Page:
Uncommon Descent Serving The Intelligent Design Community

Flock of Dodos, or Pack of Lies?

arroba Email

In Flock of Dodos, or Pack of Lies?, Jonathan Wells describes how Darwinist Randy Olson filmed a scene to argue the point that Haeckel’s embryos are not in recent biology text books.

Olson concedes that the drawings are fraudulent, but he states on camera that “you don’t find them” in recent textbooks. In one scene, Olson hands Kansas attorney (and Darwin critic) John Calvert a recent biology textbook and challenges him to find Haeckel’s drawings in it. Taken by surprise, Calvert can’t do it. Afterwards, Olson displays a 1914 textbook containing the drawings but claims they haven’t been used since then. The film then compares Icons of Evolution to a supermarket tabloid.

Calvert later faxed Olson pages from a recent textbook containing Haeckel’s drawings, but Olson gives no hint of that in his film. Furthermore, Olson claims to have read Icons of Evolution, but if had he would have known that eight widely used biology textbooks with copyright dates between 1998 and 2000 contain versions of the faked drawings. After hearing reports of the film before it was released, I sent Olson an email in May 2006 citing three more textbooks with copyright dates of 2004 that contained Haeckel’s drawings, and I suggested: “You owe it to your audiences to acknowledge that in this respect your film is promoting a demonstrable lie.”

Olson ignored me.

I leave it to the reader to see PZ Myers and Olson’s slick use of equivocation. They equivocate the meaning of the phrase “Haeckel’s drawings continue to be used in text books”.

Is the issue about SOME textbooks or about ALL textbooks using Haeckel’s embryos? Wells is talking about SOME textbooks but Olson insinuates the issue is about ALL textbooks. He uses a theatrical gimmick in his “interview” with Calvert to insinuate that point. Such conduct inspired Wells to ask the question of Olson’s propaganda flick, “Flock of Dodos, or Pack of Lies?”.

Balti The evidence for Common Descent is pretty solid. Drs. Dembski and Behe both believe in it. The real question is how did that occur. Quite a few people believe that physical mechanisms are responsible. They apply the physical mechanisms we know of and those that we are not yet aware of over time and say that must have done it. We do have good reason to believe that we do not have close to the whole story yet. That does not however mean that the idea of physical mechanisms is somehow fatally flawed. Again, evidence that the current theory is not complete is NOT evidence that the entire basis for the theory is wrong. I was taught different ages for the universe at various points in my life. That did not mean that the theories that those flawed dates were based on were wrong. It just meant that things needed to be refined. The alternative would be believing in some sort of particapatory intelligent agency. This is obviously always a possibility but it would be the first time that such a cause was presumed and that presumption actually turned out to be correct. So yes there is a belief that physical mechanisms probably are sufficient. That cannot and probably never will be proven beyond a shadow of a doubt. To insist that those that hold this belief do so for no good reason is to ignore the past centuries of human discovery. I am not saying that the trend of making the supernatural natural will march on inevitably but to think it might is not unreasonable given the unfaltering track record of human discovery. jmcd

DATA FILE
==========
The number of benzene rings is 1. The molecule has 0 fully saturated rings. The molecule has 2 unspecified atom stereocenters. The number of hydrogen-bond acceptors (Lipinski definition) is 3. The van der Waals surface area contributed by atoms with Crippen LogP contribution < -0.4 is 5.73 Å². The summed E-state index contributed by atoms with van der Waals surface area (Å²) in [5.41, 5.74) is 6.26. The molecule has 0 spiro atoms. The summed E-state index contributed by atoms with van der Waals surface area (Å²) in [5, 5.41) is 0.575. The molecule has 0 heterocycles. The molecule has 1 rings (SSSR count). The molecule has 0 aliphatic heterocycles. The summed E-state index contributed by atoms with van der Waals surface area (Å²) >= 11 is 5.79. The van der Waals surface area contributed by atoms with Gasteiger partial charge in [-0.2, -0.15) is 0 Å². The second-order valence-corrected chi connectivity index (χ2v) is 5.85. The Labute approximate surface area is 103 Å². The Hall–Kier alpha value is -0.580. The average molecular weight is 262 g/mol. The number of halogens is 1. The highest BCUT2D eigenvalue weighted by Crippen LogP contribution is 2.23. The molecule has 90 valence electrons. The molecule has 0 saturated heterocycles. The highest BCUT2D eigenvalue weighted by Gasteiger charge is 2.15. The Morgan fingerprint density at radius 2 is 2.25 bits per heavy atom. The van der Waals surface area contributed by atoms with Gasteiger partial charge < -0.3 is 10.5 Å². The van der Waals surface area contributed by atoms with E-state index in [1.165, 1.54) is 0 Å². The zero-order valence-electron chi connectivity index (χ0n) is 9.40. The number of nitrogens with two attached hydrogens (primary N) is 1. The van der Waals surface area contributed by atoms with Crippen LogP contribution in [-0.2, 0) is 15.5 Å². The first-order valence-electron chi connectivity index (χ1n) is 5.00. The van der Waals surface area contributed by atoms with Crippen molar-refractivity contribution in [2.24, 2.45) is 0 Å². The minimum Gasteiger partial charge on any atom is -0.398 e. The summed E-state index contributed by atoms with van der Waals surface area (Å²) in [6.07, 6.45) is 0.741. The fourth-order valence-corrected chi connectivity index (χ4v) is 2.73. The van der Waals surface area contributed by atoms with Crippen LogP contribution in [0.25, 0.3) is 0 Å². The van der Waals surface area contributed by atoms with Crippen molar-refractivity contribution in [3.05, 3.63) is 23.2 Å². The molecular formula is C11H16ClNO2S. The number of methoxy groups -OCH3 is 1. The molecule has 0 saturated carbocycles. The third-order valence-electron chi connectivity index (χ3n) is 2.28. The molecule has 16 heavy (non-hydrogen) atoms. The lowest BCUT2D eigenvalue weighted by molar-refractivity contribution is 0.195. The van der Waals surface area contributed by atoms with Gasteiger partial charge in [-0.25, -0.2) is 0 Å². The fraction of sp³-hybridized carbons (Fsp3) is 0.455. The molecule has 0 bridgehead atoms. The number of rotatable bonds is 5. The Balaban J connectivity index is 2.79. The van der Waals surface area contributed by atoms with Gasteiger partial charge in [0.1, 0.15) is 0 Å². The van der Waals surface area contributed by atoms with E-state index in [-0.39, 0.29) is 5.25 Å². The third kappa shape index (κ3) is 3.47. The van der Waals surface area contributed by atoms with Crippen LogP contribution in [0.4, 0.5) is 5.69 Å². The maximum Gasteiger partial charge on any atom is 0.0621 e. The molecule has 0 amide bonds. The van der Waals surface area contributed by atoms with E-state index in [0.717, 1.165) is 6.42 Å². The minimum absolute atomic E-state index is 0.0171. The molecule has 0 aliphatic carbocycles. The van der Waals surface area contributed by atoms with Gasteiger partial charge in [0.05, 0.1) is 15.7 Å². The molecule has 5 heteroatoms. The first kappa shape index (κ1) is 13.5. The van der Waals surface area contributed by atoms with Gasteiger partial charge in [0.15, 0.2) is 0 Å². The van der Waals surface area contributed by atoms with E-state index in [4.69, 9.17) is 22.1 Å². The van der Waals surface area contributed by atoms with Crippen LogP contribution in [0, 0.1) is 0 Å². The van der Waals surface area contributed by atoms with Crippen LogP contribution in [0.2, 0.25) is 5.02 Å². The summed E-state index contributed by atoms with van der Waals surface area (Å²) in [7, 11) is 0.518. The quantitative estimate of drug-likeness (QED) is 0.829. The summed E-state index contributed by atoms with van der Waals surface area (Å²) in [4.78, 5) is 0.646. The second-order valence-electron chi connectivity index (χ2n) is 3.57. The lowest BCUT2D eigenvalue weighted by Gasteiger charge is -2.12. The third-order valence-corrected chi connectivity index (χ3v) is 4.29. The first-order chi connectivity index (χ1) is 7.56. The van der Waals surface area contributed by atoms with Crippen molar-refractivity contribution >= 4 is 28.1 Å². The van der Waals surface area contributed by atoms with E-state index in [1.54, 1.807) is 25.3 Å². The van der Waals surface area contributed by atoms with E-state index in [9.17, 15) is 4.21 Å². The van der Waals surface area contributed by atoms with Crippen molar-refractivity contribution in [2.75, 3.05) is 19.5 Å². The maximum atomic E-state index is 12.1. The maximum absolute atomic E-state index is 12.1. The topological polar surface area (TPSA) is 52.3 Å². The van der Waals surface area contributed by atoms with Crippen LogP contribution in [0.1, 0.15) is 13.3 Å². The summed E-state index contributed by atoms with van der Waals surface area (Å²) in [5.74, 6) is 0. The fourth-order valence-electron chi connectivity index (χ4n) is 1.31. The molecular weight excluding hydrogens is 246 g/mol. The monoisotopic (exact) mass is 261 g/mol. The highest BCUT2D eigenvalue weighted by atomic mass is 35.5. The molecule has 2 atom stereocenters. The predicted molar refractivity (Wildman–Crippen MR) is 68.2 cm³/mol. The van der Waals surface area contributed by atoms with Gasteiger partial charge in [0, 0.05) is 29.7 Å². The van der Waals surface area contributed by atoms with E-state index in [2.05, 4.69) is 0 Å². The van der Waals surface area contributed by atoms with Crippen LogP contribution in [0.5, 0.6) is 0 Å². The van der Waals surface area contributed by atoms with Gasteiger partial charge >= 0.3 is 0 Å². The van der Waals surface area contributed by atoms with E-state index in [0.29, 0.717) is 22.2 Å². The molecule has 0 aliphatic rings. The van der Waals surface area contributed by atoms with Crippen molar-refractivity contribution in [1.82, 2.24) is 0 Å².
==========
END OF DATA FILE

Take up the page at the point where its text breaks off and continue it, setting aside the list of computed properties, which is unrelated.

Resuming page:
"Evolutionists really do belief in evolution. They are not intentionally trying to deceive even if they are wrong. " I dont think that can be said of all evolutionists. Certainly,given the state of 'evidence' for this theory, I am convinced that even a sincere faith in its central tenants involves a signficant ignorance of reality, whether intentional or not. Balti
Does this help? Charles Darwin, OOS, Chapter XIV:
Thus, as it seems to me, the leading facts in embryology, which are second to none in importance, are explained on the principle of variations in the many descendants from some one ancient progenitor, having appeared at a not very early period of life, and having been inherited at a corresponding period. Embryology rises greatly in interest, when we look at the embryo as a picture, more or less obscured, of the progenitor, either in its adult or larval state, of all the members of the same great class.